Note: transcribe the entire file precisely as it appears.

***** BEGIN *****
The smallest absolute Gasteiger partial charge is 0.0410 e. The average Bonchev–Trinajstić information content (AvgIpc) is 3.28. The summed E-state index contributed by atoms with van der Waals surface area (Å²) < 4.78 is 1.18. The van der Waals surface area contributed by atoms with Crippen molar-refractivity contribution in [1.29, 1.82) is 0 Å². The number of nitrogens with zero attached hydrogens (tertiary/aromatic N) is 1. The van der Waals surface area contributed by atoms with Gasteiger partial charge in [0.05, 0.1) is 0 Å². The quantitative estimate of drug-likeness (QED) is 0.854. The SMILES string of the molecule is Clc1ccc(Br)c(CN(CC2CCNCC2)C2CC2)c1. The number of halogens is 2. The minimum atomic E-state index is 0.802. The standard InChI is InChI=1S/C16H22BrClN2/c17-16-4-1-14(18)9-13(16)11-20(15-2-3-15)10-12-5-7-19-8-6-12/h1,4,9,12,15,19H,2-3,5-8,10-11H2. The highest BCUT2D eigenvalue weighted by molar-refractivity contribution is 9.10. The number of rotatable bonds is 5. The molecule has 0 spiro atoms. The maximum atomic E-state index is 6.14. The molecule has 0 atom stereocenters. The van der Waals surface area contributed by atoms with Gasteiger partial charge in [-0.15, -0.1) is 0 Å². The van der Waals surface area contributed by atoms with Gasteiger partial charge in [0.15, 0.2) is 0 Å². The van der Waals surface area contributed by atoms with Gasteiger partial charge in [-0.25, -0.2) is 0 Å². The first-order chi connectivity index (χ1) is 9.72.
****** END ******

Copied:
The smallest absolute Gasteiger partial charge is 0.0410 e. The average Bonchev–Trinajstić information content (AvgIpc) is 3.28. The summed E-state index contributed by atoms with van der Waals surface area (Å²) < 4.78 is 1.18. The van der Waals surface area contributed by atoms with Crippen molar-refractivity contribution in [1.29, 1.82) is 0 Å². The number of nitrogens with zero attached hydrogens (tertiary/aromatic N) is 1. The van der Waals surface area contributed by atoms with Gasteiger partial charge in [0.05, 0.1) is 0 Å². The quantitative estimate of drug-likeness (QED) is 0.854. The SMILES string of the molecule is Clc1ccc(Br)c(CN(CC2CCNCC2)C2CC2)c1. The number of halogens is 2. The minimum atomic E-state index is 0.802. The standard InChI is InChI=1S/C16H22BrClN2/c17-16-4-1-14(18)9-13(16)11-20(15-2-3-15)10-12-5-7-19-8-6-12/h1,4,9,12,15,19H,2-3,5-8,10-11H2. The highest BCUT2D eigenvalue weighted by molar-refractivity contribution is 9.10. The number of rotatable bonds is 5. The molecule has 0 spiro atoms. The maximum atomic E-state index is 6.14. The molecule has 0 atom stereocenters. The van der Waals surface area contributed by atoms with Gasteiger partial charge in [-0.15, -0.1) is 0 Å². The van der Waals surface area contributed by atoms with Gasteiger partial charge in [0.15, 0.2) is 0 Å². The van der Waals surface area contributed by atoms with Gasteiger partial charge in [-0.25, -0.2) is 0 Å². The first-order chi connectivity index (χ1) is 9.72.